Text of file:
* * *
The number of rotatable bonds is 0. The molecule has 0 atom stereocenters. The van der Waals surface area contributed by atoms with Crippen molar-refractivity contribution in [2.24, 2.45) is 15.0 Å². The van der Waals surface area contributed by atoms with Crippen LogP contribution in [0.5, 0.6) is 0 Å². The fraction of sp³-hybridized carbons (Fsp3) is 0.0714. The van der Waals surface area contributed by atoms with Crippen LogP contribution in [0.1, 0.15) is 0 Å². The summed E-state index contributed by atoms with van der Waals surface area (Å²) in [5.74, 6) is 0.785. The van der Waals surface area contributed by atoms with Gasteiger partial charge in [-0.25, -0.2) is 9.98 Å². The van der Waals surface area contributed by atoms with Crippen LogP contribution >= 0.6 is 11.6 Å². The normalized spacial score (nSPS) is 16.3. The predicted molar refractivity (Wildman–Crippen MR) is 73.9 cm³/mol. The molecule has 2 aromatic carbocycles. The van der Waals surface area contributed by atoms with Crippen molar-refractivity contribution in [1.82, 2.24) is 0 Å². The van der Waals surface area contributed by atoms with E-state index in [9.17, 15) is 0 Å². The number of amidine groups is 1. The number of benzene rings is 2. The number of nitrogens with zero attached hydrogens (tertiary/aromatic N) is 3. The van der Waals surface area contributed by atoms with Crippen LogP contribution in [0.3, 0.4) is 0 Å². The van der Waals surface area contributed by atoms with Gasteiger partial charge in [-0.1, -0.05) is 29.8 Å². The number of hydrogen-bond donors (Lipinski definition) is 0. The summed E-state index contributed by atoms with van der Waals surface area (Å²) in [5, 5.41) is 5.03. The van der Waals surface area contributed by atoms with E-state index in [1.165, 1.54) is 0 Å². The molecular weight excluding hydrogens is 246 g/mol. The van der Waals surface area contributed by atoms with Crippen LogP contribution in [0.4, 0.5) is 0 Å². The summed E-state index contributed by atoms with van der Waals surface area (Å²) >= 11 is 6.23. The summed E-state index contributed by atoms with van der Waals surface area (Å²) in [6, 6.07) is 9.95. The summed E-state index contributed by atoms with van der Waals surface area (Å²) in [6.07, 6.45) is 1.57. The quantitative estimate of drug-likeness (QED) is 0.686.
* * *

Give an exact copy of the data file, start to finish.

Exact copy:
The number of rotatable bonds is 0. The molecule has 0 atom stereocenters. The van der Waals surface area contributed by atoms with Crippen molar-refractivity contribution in [2.24, 2.45) is 15.0 Å². The van der Waals surface area contributed by atoms with Crippen LogP contribution in [0.5, 0.6) is 0 Å². The fraction of sp³-hybridized carbons (Fsp3) is 0.0714. The van der Waals surface area contributed by atoms with Crippen LogP contribution in [0.1, 0.15) is 0 Å². The summed E-state index contributed by atoms with van der Waals surface area (Å²) in [5.74, 6) is 0.785. The van der Waals surface area contributed by atoms with Gasteiger partial charge in [-0.25, -0.2) is 9.98 Å². The van der Waals surface area contributed by atoms with Crippen LogP contribution >= 0.6 is 11.6 Å². The normalized spacial score (nSPS) is 16.3. The predicted molar refractivity (Wildman–Crippen MR) is 73.9 cm³/mol. The molecule has 2 aromatic carbocycles. The van der Waals surface area contributed by atoms with Crippen molar-refractivity contribution in [1.82, 2.24) is 0 Å². The van der Waals surface area contributed by atoms with E-state index in [9.17, 15) is 0 Å². The number of amidine groups is 1. The number of benzene rings is 2. The number of nitrogens with zero attached hydrogens (tertiary/aromatic N) is 3. The van der Waals surface area contributed by atoms with Crippen LogP contribution in [0.3, 0.4) is 0 Å². The van der Waals surface area contributed by atoms with Gasteiger partial charge in [-0.1, -0.05) is 29.8 Å². The number of hydrogen-bond donors (Lipinski definition) is 0. The summed E-state index contributed by atoms with van der Waals surface area (Å²) in [5, 5.41) is 5.03. The van der Waals surface area contributed by atoms with E-state index in [1.165, 1.54) is 0 Å². The molecular weight excluding hydrogens is 246 g/mol. The van der Waals surface area contributed by atoms with Crippen LogP contribution in [0.4, 0.5) is 0 Å². The summed E-state index contributed by atoms with van der Waals surface area (Å²) >= 11 is 6.23. The summed E-state index contributed by atoms with van der Waals surface area (Å²) in [6, 6.07) is 9.95. The summed E-state index contributed by atoms with van der Waals surface area (Å²) in [6.07, 6.45) is 1.57. The quantitative estimate of drug-likeness (QED) is 0.686.